Is social inequality addictive?

We now know that inequality is bad for us. At the national level, the effect of living in an equitable country as compared to an unequal rich country is as great, in terms of the increase in overall life expectancy that comes with greater equality, as if everyone had given up smoking cigarettes. However, just because we know something is bad for us does not mean that we stop doing it.

Many people did not stop smoking even after the evidence that smoking kills became crystal clear. Is there something about inequality that is similarly addictive? People in more equitable countries do not choose to take up greater inequality, why would they? But people, especially people in power in the most unequal of countries in the rich world lead by the United States and United Kingdom, don’t appear to see their great levels of inequality as particularly problematic, despite the evidence.

The evidence that inequality is bad for us may be becoming ever more convincing but have some of us been weaned on seeing inequalities as good, as evidence of successful competition, as the unavoidable result of a survival of the fittest? Are the mental habits that perpetuate inequality much harder to kick in some places and times than others? Does living in a nation that has become adjusted to high levels of unfairness make inequalities appear more acceptable; inequalities which would not be accepted now elsewhere?

Why don’t the four most unequal countries of the rich world (the United States, United Kingdom, Portugal and Singapore) express any sustained wish to have their levels of social inequality reduce, say to the average levels enjoyed by the rest of the world’s richest twenty five countries – all of which are much more equitable than these four? In the rest of the rich world people live longer, consume and pollute less, appear happier when surveyed, experience less crime, trust each other more, stay together more often in families, live longer and healthier lives, invent more things, recycle more, eat less meat, have more stable economies, take fewer drugs, drink less and so on. Even the trains run on time more often!

People in the most unequal of affluent countries are not especially stupid, although we do worse at school on average than do children of the other 21 rich nations. Why don’t we notice? Why don’t we accept that greater equality brought about by curtailing the excesses at the top would help us all? A good place to start trying to answer this question, and where I started in writing: ‘Injustice: Why social inequality persists‘, is with the answers people living in these most unequal countries themselves give when they are asked what is most wrong.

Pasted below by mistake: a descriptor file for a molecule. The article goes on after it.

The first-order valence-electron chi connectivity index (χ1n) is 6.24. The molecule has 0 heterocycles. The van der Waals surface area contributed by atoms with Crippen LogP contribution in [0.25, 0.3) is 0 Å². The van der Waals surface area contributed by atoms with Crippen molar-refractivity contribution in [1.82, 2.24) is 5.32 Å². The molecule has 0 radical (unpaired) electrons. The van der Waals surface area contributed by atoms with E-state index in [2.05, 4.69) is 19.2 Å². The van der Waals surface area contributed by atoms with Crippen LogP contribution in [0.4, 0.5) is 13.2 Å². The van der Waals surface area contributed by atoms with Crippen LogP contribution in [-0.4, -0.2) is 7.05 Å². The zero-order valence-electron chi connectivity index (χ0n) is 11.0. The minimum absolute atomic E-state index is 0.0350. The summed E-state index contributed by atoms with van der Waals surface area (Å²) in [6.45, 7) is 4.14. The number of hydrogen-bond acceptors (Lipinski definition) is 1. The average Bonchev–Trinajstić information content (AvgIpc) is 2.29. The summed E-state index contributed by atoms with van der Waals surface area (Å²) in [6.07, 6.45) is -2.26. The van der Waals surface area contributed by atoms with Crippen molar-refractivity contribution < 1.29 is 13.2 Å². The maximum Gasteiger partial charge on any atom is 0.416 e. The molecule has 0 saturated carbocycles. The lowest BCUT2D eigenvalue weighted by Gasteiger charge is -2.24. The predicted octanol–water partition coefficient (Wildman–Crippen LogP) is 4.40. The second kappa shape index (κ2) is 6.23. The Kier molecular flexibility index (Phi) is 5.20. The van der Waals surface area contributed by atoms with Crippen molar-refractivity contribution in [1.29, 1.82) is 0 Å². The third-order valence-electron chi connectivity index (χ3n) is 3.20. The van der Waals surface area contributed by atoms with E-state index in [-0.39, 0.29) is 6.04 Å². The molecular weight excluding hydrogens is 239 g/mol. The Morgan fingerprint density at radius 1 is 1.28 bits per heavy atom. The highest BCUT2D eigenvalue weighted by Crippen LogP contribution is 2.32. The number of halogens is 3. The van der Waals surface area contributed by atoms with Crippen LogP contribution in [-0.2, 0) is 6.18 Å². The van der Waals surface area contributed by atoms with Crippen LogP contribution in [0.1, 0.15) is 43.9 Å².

Daniel Dorling, author of Injustice: Why social inequality persists

Would you like to win a copy of Daniel Dorling’s Injustice: Why social inequality persists? Simply post a relevant comment to either the ‘The rise and rise of social inequality’ or the ‘Is social inequality addictive’ entry and we will enter you into a prize draw to win copy of the book, we only have one to give away so join the debate now! Closing date 30th April 2010.

3 Responses to “Is social inequality addictive?”

  1. 1 Richard Clifford April 25, 2010 at 3:55 pm

    This is great work and an enticing set of questions. Specifically re the UK the last 30 years have increased inequality significantly. The gains in material wealth for ordinary people in no way compensate for the withdrawal of public wealth. A society that has become a PLC is a pale shadow of what it should be.

    Please, someone, give Daniel Dorling a TV series to bring this material to a wider audience.

  2. 2 Peter Hagerty April 26, 2010 at 2:58 am

    Recently I was at a Philosophy discussion on ‘Ideology’, the general drift was ‘Why can’t people see through the prevailing capitalist ideology?’ When I suggested that the the average reading age in this country (11.5 years – Guardian Newspapers) may well prevent them reading alternative viewpoints and consequently the sub literate advertising medium was the only voice to be heard, I was met with a stunned philosophical silence. Clearly the richest sectors of the population have a reading age above average, but equally lack an alternate viewpoint. This is ironic given the proponderance of religious belief and yet most religious believers appear to reject the teachings of their founder preferring instead materialism and ‘greed’.

    Given this fundamental contradiction there is little hope that an enlightened philosophy, religious or otherwise, will change the cultural zeitgeist. The deeper motivation may well have a more Darwinian explanation, driven by what I sadly conclude is not wealth per se, but the power the advantage of wealth brings to better lever their situation in a competitive society which is promoted by the ‘hidden persuaders’ as a world hostile to their own survival.

  3. 3 Maria Masuda November 8, 2010 at 9:09 am

    Can I have your babies? Seriously, economists just don’t do it for me despite their over-confidence in the survival of the fittest stakes. They may see themselves as clashing phallic bulls (!) that women are fighting to jump into bed with, but we women beg to differ. After reading your book, give me an academic anyday.

    I LOVED Injustice. The revolution starts here

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